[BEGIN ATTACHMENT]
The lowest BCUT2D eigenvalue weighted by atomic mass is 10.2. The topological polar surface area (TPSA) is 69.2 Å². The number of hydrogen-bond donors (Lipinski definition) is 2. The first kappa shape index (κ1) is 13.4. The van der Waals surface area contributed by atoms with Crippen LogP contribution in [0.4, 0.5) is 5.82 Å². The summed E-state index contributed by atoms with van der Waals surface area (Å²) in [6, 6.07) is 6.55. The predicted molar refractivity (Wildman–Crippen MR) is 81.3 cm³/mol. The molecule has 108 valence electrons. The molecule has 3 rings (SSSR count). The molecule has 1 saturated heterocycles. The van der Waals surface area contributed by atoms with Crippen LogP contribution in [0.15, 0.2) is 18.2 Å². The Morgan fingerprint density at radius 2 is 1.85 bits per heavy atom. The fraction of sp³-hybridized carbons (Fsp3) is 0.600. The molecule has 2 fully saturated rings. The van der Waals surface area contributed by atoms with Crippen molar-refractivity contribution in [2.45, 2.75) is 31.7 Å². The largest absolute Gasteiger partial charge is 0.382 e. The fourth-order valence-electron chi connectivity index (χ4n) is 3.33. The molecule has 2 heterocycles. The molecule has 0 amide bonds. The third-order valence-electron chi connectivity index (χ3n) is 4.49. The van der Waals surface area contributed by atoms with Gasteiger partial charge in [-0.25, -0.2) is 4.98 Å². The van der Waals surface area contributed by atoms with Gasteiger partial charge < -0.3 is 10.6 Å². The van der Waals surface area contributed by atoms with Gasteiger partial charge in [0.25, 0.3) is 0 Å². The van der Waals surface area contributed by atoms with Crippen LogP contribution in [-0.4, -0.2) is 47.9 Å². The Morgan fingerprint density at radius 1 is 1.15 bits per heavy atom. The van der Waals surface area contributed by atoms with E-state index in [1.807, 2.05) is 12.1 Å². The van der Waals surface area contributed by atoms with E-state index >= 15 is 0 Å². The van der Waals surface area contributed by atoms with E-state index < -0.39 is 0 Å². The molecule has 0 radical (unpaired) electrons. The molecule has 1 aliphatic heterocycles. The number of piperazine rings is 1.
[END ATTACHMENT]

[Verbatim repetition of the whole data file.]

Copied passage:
The lowest BCUT2D eigenvalue weighted by atomic mass is 10.2. The topological polar surface area (TPSA) is 69.2 Å². The number of hydrogen-bond donors (Lipinski definition) is 2. The first kappa shape index (κ1) is 13.4. The van der Waals surface area contributed by atoms with Crippen LogP contribution in [0.4, 0.5) is 5.82 Å². The summed E-state index contributed by atoms with van der Waals surface area (Å²) in [6, 6.07) is 6.55. The predicted molar refractivity (Wildman–Crippen MR) is 81.3 cm³/mol. The molecule has 108 valence electrons. The molecule has 3 rings (SSSR count). The molecule has 1 saturated heterocycles. The van der Waals surface area contributed by atoms with Crippen LogP contribution in [0.15, 0.2) is 18.2 Å². The Morgan fingerprint density at radius 2 is 1.85 bits per heavy atom. The fraction of sp³-hybridized carbons (Fsp3) is 0.600. The molecule has 2 fully saturated rings. The van der Waals surface area contributed by atoms with Crippen molar-refractivity contribution in [2.45, 2.75) is 31.7 Å². The largest absolute Gasteiger partial charge is 0.382 e. The fourth-order valence-electron chi connectivity index (χ4n) is 3.33. The molecule has 2 heterocycles. The molecule has 0 amide bonds. The third-order valence-electron chi connectivity index (χ3n) is 4.49. The van der Waals surface area contributed by atoms with Gasteiger partial charge in [-0.25, -0.2) is 4.98 Å². The van der Waals surface area contributed by atoms with Gasteiger partial charge < -0.3 is 10.6 Å². The van der Waals surface area contributed by atoms with Gasteiger partial charge in [0.25, 0.3) is 0 Å². The van der Waals surface area contributed by atoms with Crippen LogP contribution in [-0.4, -0.2) is 47.9 Å². The Morgan fingerprint density at radius 1 is 1.15 bits per heavy atom. The van der Waals surface area contributed by atoms with E-state index in [1.807, 2.05) is 12.1 Å². The van der Waals surface area contributed by atoms with E-state index >= 15 is 0 Å². The van der Waals surface area contributed by atoms with E-state index < -0.39 is 0 Å². The molecule has 0 radical (unpaired) electrons. The molecule has 1 aliphatic heterocycles. The number of piperazine rings is 1.